Appellee as well as the court below places primary reliance upon Rockwell v. Kaplan, supra, which presented the same identical factual background as in Rockwell v. Stone. Rockwell sought to fasten liability upon the operating surgeon, Dr. Kaplan, for the negligence of the anesthesiologist, Dr. Stone, on the theory of respondeat superior and this Court found Dr. Kaplan liable. Appellee argues that Dr. Hand arranged for Miss Collins' transfer from Hahnemann Hospital to Eugenia; that he was the only attending physician and the only doctor who wrote orders for drugs and other care; that it was on his order that electroshock therapy was initiated and stopped; that he was notified of the fractures and the hospital waited his orders; that he was qualified to give electroshock therapy; and received an economic benefit from his relationship with Eugenia. On those facts appellee claims our
[ 431 Pa. Page 393]
prior case law, especially Kaplan, dictates holding that Dr. Hand is vicariously liable for any negligence of the shock team.
We cannot agree with appellee. Kaplan involved a situation where this Court found the operating surgeon was the "boss" of the operation and that administration of the anesthesia was an integral part of that procedure. The Court, quoting from McConnell v. Williams, supra, said: "'But for the period of the operation itself the situation is entirely different, and, if operating surgeons were not to be held liable for the negligent performance of the duties of those then working under them, the law would fail in large measure to afford a means of redress for preventable injuries sustained during the course of such operations.'"*fn13
McConnell and Kaplan very clearly proceed upon the ground that complete control by an operating surgeon is indispensable if a high degree of protection is to be accorded to the anesthetized patient and he must be held liable for the negligence of those assisting him in performing the operation.
In this case we are faced with a totally different situation. Dr. Hand suggested Eugenia as a place where electroshock treatments could be administered to Miss Collins since they were not available at Hahnemann Hospital. At Eugenia, a group of employees headed by one specially experienced in shock treatments administered the therapy to Miss Collins. Dr. Hand did not choose the doctor who was to administer the therapy, as the defendant doctor did in McConnell, supra; nor did he hire, compensate nor could he discharge any of these persons.
It is important to note that Dr. Hand had not administered electroshock therapy since about 1946. Because of this fact and because of new techniques and
[ 431 Pa. Page 394]
his own position, he did not feel expert in the administration of electroshock treatments and he was not present when the treatments were given.*fn14
The crucial test in determining whether an employee furnished to another becomes the servant of the one to whom he is loaned is whether he passes under the latter's right of control with regard not only to the work to be done but also as to the manner of performing it. Mature v. Angelo, 373 Pa. 593, 97 A.2d 59 (1953).
It becomes very important to determine whether one has the right to control the manner of performance of the specific act in question which causes the injury and it is not sufficient to show merely that electroshock therapy was ordered and stopped by Dr. Hand. "Of course, anyone who engages the service of a technician or specialist for the performance of a particular job must of necessity indicate to him from time to time the work that he wishes done and for which he has engaged him; in accordance, however, with the foregoing statement of the applicable legal principle, the giving of such directions does not bring the hired servant into his employ and make him responsible for the performance of the work.": Mature v. Angelo, 373 Pa. 593 at pages 600-601.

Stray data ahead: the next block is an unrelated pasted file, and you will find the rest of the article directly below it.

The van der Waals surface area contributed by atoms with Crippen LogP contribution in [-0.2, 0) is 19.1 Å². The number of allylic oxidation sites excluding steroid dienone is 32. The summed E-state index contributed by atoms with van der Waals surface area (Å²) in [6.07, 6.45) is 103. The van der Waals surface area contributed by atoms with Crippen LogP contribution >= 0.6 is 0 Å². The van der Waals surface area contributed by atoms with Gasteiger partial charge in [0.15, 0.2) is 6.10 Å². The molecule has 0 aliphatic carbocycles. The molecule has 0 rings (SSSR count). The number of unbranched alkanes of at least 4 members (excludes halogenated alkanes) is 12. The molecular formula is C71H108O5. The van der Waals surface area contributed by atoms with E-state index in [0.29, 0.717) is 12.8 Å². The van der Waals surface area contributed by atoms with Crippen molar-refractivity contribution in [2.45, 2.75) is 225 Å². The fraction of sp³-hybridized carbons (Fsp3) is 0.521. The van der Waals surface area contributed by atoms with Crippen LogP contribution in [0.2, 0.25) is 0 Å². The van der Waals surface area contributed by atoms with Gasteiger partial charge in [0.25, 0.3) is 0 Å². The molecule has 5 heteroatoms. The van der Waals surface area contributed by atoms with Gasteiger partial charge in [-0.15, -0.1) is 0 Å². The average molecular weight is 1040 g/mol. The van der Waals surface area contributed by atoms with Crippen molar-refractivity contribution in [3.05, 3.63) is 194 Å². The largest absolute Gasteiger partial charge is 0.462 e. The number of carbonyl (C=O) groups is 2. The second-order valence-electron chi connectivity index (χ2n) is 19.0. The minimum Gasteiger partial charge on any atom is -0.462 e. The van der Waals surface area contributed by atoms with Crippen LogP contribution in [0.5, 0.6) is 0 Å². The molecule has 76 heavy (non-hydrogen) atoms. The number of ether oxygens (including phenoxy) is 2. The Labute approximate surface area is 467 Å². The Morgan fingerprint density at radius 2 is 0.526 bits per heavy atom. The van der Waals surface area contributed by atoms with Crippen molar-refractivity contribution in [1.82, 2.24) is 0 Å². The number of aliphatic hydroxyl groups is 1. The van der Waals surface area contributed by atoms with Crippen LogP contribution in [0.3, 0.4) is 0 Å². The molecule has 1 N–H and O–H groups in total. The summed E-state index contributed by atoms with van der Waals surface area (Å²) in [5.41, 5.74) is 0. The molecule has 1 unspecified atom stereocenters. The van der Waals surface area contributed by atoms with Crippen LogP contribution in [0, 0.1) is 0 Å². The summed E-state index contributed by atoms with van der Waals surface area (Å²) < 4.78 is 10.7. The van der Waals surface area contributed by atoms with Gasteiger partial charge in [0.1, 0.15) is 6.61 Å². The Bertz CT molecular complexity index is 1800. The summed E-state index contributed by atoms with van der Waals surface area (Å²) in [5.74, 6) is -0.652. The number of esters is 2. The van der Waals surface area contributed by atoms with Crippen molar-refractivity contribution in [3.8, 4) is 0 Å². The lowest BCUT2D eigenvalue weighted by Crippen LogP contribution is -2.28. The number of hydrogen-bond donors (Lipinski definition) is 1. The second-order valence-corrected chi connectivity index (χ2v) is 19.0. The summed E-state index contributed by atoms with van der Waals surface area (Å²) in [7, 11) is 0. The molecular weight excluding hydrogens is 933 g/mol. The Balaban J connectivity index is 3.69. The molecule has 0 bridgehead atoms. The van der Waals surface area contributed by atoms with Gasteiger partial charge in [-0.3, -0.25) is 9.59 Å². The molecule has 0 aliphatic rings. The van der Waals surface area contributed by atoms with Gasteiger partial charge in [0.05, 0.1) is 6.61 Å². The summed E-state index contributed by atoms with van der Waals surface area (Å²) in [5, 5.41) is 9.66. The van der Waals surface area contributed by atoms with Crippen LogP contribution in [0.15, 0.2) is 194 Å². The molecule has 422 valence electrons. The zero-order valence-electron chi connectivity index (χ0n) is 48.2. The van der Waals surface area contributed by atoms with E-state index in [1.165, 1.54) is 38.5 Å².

Dr. Hand sought to obtain individuals skilled in the administration of electroshock therapy. He had not personally administered such treatments for a considerable length of time. He had referred patients to Eugenia for such therapy previously and, as in the case of Miss Collins, was not present nor directed the actual
[ 431 Pa. Page 395]
performance of these treatments. He had no control over the wages nor other terms of employment of the employees at Eugenia who administered the therapy. As a result, we cannot conclude he had any effective degree of control or the right to control the manner of performance of these treatments.*fn15
Moreover, the type services herein involved brings this case squarely within the ruling of Powell v. Risser,*fn16 which held that a physician was not liable for the alleged improper acts of hospital employees in the application of wet packs to a mental patient. It was considered that such services were part of the normal nursing procedures rendered by the hospital for which the latter was exclusively responsible. In the case at bar, Eugenia, a private psychiatric hospital, had provided electroshock treatments which were not available at Hahnemann Hospital, as a normal part of its business. Miss Collins sustained her fractures during the administration of such services by a shock team provided by the hospital. It is clear that the shock team was acting exclusively on behalf of the hospital and not as servant of Dr. Hand.
From a consideration of the whole record, we are constrained to conclude that the evidence is totally insufficient to support the verdict against Dr. Hand either for personal malpractice or on the theory of respondeat superior.*fn17 As a result the lower court
[ 431 Pa. Page 396]
erred in refusing to grant appellant's motion for a judgment n.o.v. In light of this result we need not consider the various trial errors assigned by Dr. Hand as support for a new trial.